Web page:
About 2,000 square feet of that total was hidden just below a thin layer of dirt and Bermuda grass. It took days of jackhammering and dumpster filling to create a soil palette friendly enough to plant three Live Oak trees. When digging the holes for the trees, Estes and Long discovered yet another asphalt bed about three feet down, which they decided to leave intact.

Then the couple imported 400 cubic yards of hardwood mulch to cover the future prairie with a nine-inch layer of organic matter so as to kill undesirable plants and seeds as well as help build the soil. Several 18-wheelers delivered the 120 tons of mulch, which weighs an average 600 pounds per cubic yard.

“When the mulch arrived, it towered over the rooftop like a mountain,” Estes recalled.

Mike Long and Cotton Estes. –Photo courtesy Cotton Estes

Luckily, Long is well versed in large machines and was able to assist with Bobcat lessons to spread the material, as well as raking sessions.”When we were done, we just lay down on the mulch and took a deep breath,” she recalled.

The lush grassland has had its setbacks. At one point, a big die-off occurred, and after consulting San Antonio grass expert Kelly Lyons, Estes realized they’d been underwatering. Estes and Long addressed the issue by installing strategic irrigation and the grasses “bounced back big time.”

Lyons  lauded the project, labeling it a testament to the value of our native grasses.

“These plants are beautiful and tough but also provide wildlife habitat and feed many animals up the food chain, to include butterfly larva, beetles, and earthworms,” said Lyons, who teaches biology at Trinity University.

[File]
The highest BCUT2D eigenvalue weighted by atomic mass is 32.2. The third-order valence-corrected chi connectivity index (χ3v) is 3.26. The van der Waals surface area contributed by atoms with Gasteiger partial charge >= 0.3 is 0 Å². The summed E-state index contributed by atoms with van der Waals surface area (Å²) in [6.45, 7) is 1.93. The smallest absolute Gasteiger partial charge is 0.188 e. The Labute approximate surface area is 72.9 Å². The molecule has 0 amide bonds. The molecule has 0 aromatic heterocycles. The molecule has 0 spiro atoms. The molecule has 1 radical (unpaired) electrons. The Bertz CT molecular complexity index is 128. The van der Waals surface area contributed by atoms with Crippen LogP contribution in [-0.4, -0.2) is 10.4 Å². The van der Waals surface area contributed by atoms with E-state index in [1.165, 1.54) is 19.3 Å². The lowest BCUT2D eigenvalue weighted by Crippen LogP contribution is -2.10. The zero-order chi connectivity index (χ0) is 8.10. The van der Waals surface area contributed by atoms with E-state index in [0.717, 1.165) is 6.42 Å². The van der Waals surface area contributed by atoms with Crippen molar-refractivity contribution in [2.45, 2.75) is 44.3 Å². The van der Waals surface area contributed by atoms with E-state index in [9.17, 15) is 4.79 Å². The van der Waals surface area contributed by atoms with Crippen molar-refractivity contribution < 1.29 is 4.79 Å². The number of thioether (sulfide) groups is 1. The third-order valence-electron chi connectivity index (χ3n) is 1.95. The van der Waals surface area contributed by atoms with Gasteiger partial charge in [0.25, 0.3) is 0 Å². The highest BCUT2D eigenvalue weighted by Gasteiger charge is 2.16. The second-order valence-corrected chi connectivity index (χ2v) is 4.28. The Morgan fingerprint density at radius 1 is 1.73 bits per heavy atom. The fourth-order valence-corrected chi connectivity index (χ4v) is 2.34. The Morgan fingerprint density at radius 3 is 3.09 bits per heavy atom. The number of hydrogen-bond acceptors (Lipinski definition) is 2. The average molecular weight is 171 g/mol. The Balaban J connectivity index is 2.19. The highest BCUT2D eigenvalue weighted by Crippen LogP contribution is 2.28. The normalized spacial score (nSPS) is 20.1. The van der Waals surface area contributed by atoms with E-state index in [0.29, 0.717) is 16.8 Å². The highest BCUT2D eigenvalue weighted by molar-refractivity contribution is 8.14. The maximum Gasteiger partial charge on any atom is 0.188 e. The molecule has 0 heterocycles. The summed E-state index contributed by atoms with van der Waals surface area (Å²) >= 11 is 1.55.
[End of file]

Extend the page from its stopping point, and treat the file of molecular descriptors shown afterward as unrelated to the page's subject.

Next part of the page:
Lee Marlowe, president of San Antonio’s Native Plant Society of Texas chapter, was also impressed with the Space Station.

“It’s great to see such care, patience and energy put into this native garden transformation,” she said. “Prairies used to cover much of San Antonio, but there is very little remaining and this landscape helps bring back some of what was lost.”

Following the irrigation installation, Estes was relieved when the prairie recovered. “We were so happy when something living came out of the ground,” she recalled. “I thought for sure we were going to fail at this experiment.”

Most gardeners and landscapers focus on colorful flowers and beauty over utility. What motivated Estes’ strong commitment to grasses?

“Prairies are very endangered, almost extinct, so I thought it would be interesting to reintroduce them to a very challenging site,” she explained.

One hundred twenty tons of mulch, nine inches thick, were spread at the property. –Photo courtesy Cotton Estes

She pointed out that prairies work as hard as trees in combating urban heat island effects. “We were looking for something that takes on a life of its own, bold and resilient and adding diversity.”

More flowering species will join the bluebonnet patch once the primary grass lands are well established.

In the meantime, Estes’ ambitious vision is being realized. “It’s a process, not an end product, and I really hope we can inspire others.”

TOP PHOTO: Cotton Estes pulls weeds at her prairie restoration project at the Space Station in downtown San Antonio. –Photo courtesy Cotton Estes